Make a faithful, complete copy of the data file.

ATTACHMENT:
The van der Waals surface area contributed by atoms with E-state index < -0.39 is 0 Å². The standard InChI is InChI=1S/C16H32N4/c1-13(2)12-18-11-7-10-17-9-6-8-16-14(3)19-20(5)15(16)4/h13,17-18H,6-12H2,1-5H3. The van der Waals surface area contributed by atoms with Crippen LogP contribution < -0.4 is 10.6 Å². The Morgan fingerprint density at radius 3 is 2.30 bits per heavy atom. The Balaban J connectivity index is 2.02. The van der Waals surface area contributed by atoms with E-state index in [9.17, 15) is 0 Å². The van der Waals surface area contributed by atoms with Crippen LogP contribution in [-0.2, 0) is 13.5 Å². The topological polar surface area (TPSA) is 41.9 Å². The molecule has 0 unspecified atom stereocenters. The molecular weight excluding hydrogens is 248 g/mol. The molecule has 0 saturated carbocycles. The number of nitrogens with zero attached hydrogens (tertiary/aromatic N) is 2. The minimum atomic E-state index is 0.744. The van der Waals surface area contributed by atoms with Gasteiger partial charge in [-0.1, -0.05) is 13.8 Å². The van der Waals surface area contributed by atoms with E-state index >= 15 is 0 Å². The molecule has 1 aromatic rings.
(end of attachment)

The van der Waals surface area contributed by atoms with E-state index < -0.39 is 0 Å². The standard InChI is InChI=1S/C16H32N4/c1-13(2)12-18-11-7-10-17-9-6-8-16-14(3)19-20(5)15(16)4/h13,17-18H,6-12H2,1-5H3. The van der Waals surface area contributed by atoms with Crippen LogP contribution < -0.4 is 10.6 Å². The Morgan fingerprint density at radius 3 is 2.30 bits per heavy atom. The Balaban J connectivity index is 2.02. The van der Waals surface area contributed by atoms with E-state index in [9.17, 15) is 0 Å². The van der Waals surface area contributed by atoms with Crippen LogP contribution in [-0.2, 0) is 13.5 Å². The topological polar surface area (TPSA) is 41.9 Å². The molecule has 0 unspecified atom stereocenters. The molecular weight excluding hydrogens is 248 g/mol. The molecule has 0 saturated carbocycles. The number of nitrogens with zero attached hydrogens (tertiary/aromatic N) is 2. The minimum atomic E-state index is 0.744. The van der Waals surface area contributed by atoms with Gasteiger partial charge in [-0.1, -0.05) is 13.8 Å². The van der Waals surface area contributed by atoms with E-state index >= 15 is 0 Å². The molecule has 1 aromatic rings.